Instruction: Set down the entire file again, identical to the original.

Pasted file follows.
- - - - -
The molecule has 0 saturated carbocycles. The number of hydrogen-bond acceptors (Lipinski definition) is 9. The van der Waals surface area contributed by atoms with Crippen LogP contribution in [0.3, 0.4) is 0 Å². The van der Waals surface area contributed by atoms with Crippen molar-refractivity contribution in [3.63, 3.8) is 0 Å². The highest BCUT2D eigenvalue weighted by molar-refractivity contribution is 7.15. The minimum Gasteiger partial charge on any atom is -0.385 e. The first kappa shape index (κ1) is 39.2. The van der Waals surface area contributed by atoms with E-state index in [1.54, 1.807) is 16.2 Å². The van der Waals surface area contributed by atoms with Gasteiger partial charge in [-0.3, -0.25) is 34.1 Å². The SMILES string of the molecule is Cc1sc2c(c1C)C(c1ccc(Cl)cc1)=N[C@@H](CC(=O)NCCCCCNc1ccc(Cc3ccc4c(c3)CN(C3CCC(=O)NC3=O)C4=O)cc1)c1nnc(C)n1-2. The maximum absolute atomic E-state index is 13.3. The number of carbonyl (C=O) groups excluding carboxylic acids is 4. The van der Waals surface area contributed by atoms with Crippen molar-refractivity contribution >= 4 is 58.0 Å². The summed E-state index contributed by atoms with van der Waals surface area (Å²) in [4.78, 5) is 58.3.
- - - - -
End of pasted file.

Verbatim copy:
The molecule has 0 saturated carbocycles. The number of hydrogen-bond acceptors (Lipinski definition) is 9. The van der Waals surface area contributed by atoms with Crippen LogP contribution in [0.3, 0.4) is 0 Å². The van der Waals surface area contributed by atoms with Crippen molar-refractivity contribution in [3.63, 3.8) is 0 Å². The highest BCUT2D eigenvalue weighted by molar-refractivity contribution is 7.15. The minimum Gasteiger partial charge on any atom is -0.385 e. The first kappa shape index (κ1) is 39.2. The van der Waals surface area contributed by atoms with E-state index in [1.54, 1.807) is 16.2 Å². The van der Waals surface area contributed by atoms with Gasteiger partial charge in [-0.3, -0.25) is 34.1 Å². The SMILES string of the molecule is Cc1sc2c(c1C)C(c1ccc(Cl)cc1)=N[C@@H](CC(=O)NCCCCCNc1ccc(Cc3ccc4c(c3)CN(C3CCC(=O)NC3=O)C4=O)cc1)c1nnc(C)n1-2. The maximum absolute atomic E-state index is 13.3. The number of carbonyl (C=O) groups excluding carboxylic acids is 4. The van der Waals surface area contributed by atoms with Crippen molar-refractivity contribution >= 4 is 58.0 Å². The summed E-state index contributed by atoms with van der Waals surface area (Å²) in [4.78, 5) is 58.3.